Strychnos acuminata Wall.
Strychnos bancroftiana F.M.Bailey
Strychnos barbata A.W.Hill
Strychnos celebica Koord
Strychnos cinnamophylla Gilg & Gilg-Ben.
Strychnos dubia A.W.Hill
Strychnos forbesii A.W.Hill
Strychnos hypogyna C.B.Clarke
Strychnos kerstingii Gilg & K.Schum.
Strychnos luzonensis Elmer
Strychnos multiflora Benth.
Strychnos myriantha Gilg & Gilg-Ben.
Strychnos pycnoneura Gilg & Gilg-Ben.
Strychnos septemnervis C.B.Clarke
Strychnos similis A.W.Hill
Common Name: Snake Wood
Snake wood is usually a climbing shrub, though there are reports that it can sometimes become tree-like[
]. It attaches itself to other plants for support by means of tendrils. The stems can be of great size, often 20 - 30cm in diameter[
The plant is commonly gathered from the wild for local medicinal use, and is often sold in local markets. It is particularly valued as an antidote to snake bites.
A decoction of the wood, bark and roots is used as a poison for arrows[
E. Asia - India, Sri Lanka, Myanmar, through southeast Asia to New Guinea, northern Australia and the Solomon Islands.
Primary and secondary forests, in New Guinea it is also found in mixed Araucaria forests, at elevations from sea-level up to 1,850 metres[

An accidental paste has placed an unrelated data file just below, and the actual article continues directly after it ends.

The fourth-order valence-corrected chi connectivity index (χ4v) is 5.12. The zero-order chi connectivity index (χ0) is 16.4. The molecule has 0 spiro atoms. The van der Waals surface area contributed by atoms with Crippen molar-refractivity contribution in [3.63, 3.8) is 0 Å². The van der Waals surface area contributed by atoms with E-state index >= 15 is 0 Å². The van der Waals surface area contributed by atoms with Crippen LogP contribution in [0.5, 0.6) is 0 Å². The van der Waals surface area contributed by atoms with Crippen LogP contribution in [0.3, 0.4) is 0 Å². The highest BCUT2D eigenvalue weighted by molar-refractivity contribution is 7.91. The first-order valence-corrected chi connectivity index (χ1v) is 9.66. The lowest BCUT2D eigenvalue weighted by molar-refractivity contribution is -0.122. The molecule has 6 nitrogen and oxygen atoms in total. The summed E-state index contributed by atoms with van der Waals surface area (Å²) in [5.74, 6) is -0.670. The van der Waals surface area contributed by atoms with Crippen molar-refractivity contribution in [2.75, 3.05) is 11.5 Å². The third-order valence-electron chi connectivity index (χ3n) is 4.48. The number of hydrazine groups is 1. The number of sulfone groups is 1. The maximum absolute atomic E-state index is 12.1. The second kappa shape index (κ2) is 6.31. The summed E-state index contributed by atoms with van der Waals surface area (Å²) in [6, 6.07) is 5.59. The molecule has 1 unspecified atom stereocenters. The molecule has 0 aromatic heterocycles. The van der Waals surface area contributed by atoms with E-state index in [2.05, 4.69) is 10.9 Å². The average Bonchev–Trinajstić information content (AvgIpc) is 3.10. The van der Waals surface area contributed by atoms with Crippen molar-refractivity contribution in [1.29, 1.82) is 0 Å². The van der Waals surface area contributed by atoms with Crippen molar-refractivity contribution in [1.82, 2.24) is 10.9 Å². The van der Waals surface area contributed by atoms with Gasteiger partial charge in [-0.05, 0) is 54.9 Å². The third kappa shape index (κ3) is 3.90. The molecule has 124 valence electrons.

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Although toxic, the plant is often used in traditional medicine.
The hard, intensely bitter wood is used for the treatment of dyspepsia and malaria[
The wood of the root is considered an infallible remedy for the bite of the Naga or Cobra de Capella, as well as for that of every other venomous snake. It is applied externally, and at the same time given internally. It is also used in substance for the cure of intermittent fevers[
The bruised fruit is applied to the head in the treatment of mania[
The root, rubbed down with pepper, is used to check diarrhoea[
Boiled with oil, the fruit is used as a liniment for pains in the joints[
The fresh leaves, rubbed into a paste with cashew nut kernels, is applied to suppurating tumours[
An overdose of the plant occasions tremors and vomiting, but in smaller doses it may be considered as a useful vermifuge, and be given also with advantage in obstinate quartan agues[
The bark, seeds and wood contain brucine and some strychnine[
The vines are used for tying purposes[
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